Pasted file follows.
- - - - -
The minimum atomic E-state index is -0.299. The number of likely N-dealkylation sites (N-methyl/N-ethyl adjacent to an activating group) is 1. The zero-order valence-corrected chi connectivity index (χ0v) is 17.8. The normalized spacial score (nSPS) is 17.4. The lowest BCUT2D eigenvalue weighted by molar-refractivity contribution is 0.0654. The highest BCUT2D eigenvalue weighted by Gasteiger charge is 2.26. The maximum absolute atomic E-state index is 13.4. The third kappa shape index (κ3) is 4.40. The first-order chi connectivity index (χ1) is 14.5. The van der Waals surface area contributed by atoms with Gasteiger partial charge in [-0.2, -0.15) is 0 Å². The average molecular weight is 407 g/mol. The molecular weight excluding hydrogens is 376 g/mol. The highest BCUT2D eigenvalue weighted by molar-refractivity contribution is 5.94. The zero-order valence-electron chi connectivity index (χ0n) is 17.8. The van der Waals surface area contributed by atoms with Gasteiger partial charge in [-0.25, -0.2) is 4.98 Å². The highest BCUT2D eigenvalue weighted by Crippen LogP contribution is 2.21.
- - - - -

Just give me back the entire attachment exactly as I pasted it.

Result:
The minimum atomic E-state index is -0.299. The number of likely N-dealkylation sites (N-methyl/N-ethyl adjacent to an activating group) is 1. The zero-order valence-corrected chi connectivity index (χ0v) is 17.8. The normalized spacial score (nSPS) is 17.4. The lowest BCUT2D eigenvalue weighted by molar-refractivity contribution is 0.0654. The highest BCUT2D eigenvalue weighted by Gasteiger charge is 2.26. The maximum absolute atomic E-state index is 13.4. The third kappa shape index (κ3) is 4.40. The first-order chi connectivity index (χ1) is 14.5. The van der Waals surface area contributed by atoms with Gasteiger partial charge in [-0.2, -0.15) is 0 Å². The average molecular weight is 407 g/mol. The molecular weight excluding hydrogens is 376 g/mol. The highest BCUT2D eigenvalue weighted by molar-refractivity contribution is 5.94. The zero-order valence-electron chi connectivity index (χ0n) is 17.8. The van der Waals surface area contributed by atoms with Gasteiger partial charge in [-0.25, -0.2) is 4.98 Å². The highest BCUT2D eigenvalue weighted by Crippen LogP contribution is 2.21.